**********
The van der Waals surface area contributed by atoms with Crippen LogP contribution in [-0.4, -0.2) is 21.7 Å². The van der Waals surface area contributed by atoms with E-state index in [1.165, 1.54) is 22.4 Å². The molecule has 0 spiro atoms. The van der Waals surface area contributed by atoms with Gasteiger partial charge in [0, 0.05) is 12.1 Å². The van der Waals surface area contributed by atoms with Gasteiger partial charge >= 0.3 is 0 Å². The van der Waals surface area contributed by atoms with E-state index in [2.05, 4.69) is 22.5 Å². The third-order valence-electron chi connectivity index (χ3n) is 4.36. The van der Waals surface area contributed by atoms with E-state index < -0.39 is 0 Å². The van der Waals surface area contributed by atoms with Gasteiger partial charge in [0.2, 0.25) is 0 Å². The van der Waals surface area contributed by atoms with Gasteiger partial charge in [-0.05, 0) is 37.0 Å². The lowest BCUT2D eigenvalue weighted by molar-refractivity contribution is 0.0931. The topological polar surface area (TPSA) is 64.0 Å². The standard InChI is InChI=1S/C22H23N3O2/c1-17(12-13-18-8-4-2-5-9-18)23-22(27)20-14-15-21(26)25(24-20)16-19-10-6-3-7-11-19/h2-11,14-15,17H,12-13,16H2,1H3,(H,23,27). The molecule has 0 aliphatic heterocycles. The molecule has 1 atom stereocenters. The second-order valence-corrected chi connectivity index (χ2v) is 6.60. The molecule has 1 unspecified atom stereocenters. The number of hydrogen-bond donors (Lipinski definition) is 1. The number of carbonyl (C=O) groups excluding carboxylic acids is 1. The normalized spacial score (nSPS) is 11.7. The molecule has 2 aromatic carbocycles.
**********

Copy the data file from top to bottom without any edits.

The van der Waals surface area contributed by atoms with Crippen LogP contribution in [-0.4, -0.2) is 21.7 Å². The van der Waals surface area contributed by atoms with E-state index in [1.165, 1.54) is 22.4 Å². The molecule has 0 spiro atoms. The van der Waals surface area contributed by atoms with Gasteiger partial charge in [0, 0.05) is 12.1 Å². The van der Waals surface area contributed by atoms with Gasteiger partial charge >= 0.3 is 0 Å². The van der Waals surface area contributed by atoms with E-state index in [2.05, 4.69) is 22.5 Å². The third-order valence-electron chi connectivity index (χ3n) is 4.36. The van der Waals surface area contributed by atoms with E-state index < -0.39 is 0 Å². The van der Waals surface area contributed by atoms with Gasteiger partial charge in [0.2, 0.25) is 0 Å². The van der Waals surface area contributed by atoms with Gasteiger partial charge in [-0.05, 0) is 37.0 Å². The lowest BCUT2D eigenvalue weighted by molar-refractivity contribution is 0.0931. The topological polar surface area (TPSA) is 64.0 Å². The standard InChI is InChI=1S/C22H23N3O2/c1-17(12-13-18-8-4-2-5-9-18)23-22(27)20-14-15-21(26)25(24-20)16-19-10-6-3-7-11-19/h2-11,14-15,17H,12-13,16H2,1H3,(H,23,27). The molecule has 0 aliphatic heterocycles. The molecule has 1 atom stereocenters. The second-order valence-corrected chi connectivity index (χ2v) is 6.60. The molecule has 1 unspecified atom stereocenters. The number of hydrogen-bond donors (Lipinski definition) is 1. The number of carbonyl (C=O) groups excluding carboxylic acids is 1. The normalized spacial score (nSPS) is 11.7. The molecule has 2 aromatic carbocycles.